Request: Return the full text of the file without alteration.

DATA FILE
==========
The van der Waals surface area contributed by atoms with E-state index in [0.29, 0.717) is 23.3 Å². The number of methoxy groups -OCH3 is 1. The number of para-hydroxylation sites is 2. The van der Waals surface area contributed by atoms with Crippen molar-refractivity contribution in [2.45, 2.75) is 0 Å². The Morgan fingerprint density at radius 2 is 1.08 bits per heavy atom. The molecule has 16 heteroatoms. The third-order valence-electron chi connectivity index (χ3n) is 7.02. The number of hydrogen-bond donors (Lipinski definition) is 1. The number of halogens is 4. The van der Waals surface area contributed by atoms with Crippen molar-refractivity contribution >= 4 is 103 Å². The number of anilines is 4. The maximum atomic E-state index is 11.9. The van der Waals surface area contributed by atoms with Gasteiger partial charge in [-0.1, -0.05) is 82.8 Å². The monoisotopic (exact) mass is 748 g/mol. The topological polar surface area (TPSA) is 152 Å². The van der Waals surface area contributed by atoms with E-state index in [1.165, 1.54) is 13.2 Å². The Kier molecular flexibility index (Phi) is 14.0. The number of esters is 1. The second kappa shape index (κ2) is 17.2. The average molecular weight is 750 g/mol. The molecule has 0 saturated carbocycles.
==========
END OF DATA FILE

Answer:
The van der Waals surface area contributed by atoms with E-state index in [0.29, 0.717) is 23.3 Å². The number of methoxy groups -OCH3 is 1. The number of para-hydroxylation sites is 2. The van der Waals surface area contributed by atoms with Crippen molar-refractivity contribution in [2.45, 2.75) is 0 Å². The Morgan fingerprint density at radius 2 is 1.08 bits per heavy atom. The molecule has 16 heteroatoms. The third-order valence-electron chi connectivity index (χ3n) is 7.02. The number of hydrogen-bond donors (Lipinski definition) is 1. The number of halogens is 4. The van der Waals surface area contributed by atoms with Crippen molar-refractivity contribution >= 4 is 103 Å². The number of anilines is 4. The maximum atomic E-state index is 11.9. The van der Waals surface area contributed by atoms with Gasteiger partial charge in [-0.1, -0.05) is 82.8 Å². The monoisotopic (exact) mass is 748 g/mol. The topological polar surface area (TPSA) is 152 Å². The van der Waals surface area contributed by atoms with E-state index in [1.165, 1.54) is 13.2 Å². The Kier molecular flexibility index (Phi) is 14.0. The number of esters is 1. The second kappa shape index (κ2) is 17.2. The average molecular weight is 750 g/mol. The molecule has 0 saturated carbocycles.